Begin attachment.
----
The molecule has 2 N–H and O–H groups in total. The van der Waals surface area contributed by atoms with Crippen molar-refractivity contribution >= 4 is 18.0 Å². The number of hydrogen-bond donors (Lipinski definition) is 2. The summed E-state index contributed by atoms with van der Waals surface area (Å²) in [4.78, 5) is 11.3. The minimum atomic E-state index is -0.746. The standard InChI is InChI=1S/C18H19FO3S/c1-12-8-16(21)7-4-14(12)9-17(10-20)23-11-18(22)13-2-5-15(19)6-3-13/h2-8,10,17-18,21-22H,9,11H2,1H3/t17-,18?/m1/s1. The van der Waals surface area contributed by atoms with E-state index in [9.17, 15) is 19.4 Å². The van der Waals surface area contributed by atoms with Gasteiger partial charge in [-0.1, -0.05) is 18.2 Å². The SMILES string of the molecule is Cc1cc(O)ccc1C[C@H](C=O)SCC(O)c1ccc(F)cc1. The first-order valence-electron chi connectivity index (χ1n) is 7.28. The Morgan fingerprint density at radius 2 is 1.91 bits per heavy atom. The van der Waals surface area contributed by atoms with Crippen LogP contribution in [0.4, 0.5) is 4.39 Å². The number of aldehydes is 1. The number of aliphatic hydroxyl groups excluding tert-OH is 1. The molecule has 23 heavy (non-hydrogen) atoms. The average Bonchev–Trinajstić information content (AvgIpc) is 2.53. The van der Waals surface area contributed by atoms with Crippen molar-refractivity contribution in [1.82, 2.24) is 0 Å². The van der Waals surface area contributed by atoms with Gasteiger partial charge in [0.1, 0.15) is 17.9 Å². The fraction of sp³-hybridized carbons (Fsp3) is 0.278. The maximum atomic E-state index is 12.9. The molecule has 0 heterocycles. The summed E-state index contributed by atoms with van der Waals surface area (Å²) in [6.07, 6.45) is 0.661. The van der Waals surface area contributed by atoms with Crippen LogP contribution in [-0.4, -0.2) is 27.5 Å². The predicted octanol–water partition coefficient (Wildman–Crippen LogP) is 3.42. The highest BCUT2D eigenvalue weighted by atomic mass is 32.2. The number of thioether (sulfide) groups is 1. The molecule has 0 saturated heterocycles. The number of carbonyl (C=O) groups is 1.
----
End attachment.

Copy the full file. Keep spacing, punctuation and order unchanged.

The molecule has 2 N–H and O–H groups in total. The van der Waals surface area contributed by atoms with Crippen molar-refractivity contribution >= 4 is 18.0 Å². The number of hydrogen-bond donors (Lipinski definition) is 2. The summed E-state index contributed by atoms with van der Waals surface area (Å²) in [4.78, 5) is 11.3. The minimum atomic E-state index is -0.746. The standard InChI is InChI=1S/C18H19FO3S/c1-12-8-16(21)7-4-14(12)9-17(10-20)23-11-18(22)13-2-5-15(19)6-3-13/h2-8,10,17-18,21-22H,9,11H2,1H3/t17-,18?/m1/s1. The van der Waals surface area contributed by atoms with E-state index in [9.17, 15) is 19.4 Å². The van der Waals surface area contributed by atoms with Gasteiger partial charge in [-0.1, -0.05) is 18.2 Å². The SMILES string of the molecule is Cc1cc(O)ccc1C[C@H](C=O)SCC(O)c1ccc(F)cc1. The first-order valence-electron chi connectivity index (χ1n) is 7.28. The Morgan fingerprint density at radius 2 is 1.91 bits per heavy atom. The van der Waals surface area contributed by atoms with Crippen LogP contribution in [0.4, 0.5) is 4.39 Å². The number of aldehydes is 1. The number of aliphatic hydroxyl groups excluding tert-OH is 1. The molecule has 23 heavy (non-hydrogen) atoms. The average Bonchev–Trinajstić information content (AvgIpc) is 2.53. The van der Waals surface area contributed by atoms with Crippen molar-refractivity contribution in [1.82, 2.24) is 0 Å². The van der Waals surface area contributed by atoms with Gasteiger partial charge in [0.1, 0.15) is 17.9 Å². The fraction of sp³-hybridized carbons (Fsp3) is 0.278. The maximum atomic E-state index is 12.9. The molecule has 0 heterocycles. The summed E-state index contributed by atoms with van der Waals surface area (Å²) in [6.07, 6.45) is 0.661. The van der Waals surface area contributed by atoms with Crippen LogP contribution in [-0.4, -0.2) is 27.5 Å². The predicted octanol–water partition coefficient (Wildman–Crippen LogP) is 3.42. The highest BCUT2D eigenvalue weighted by atomic mass is 32.2. The number of thioether (sulfide) groups is 1. The molecule has 0 saturated heterocycles. The number of carbonyl (C=O) groups is 1.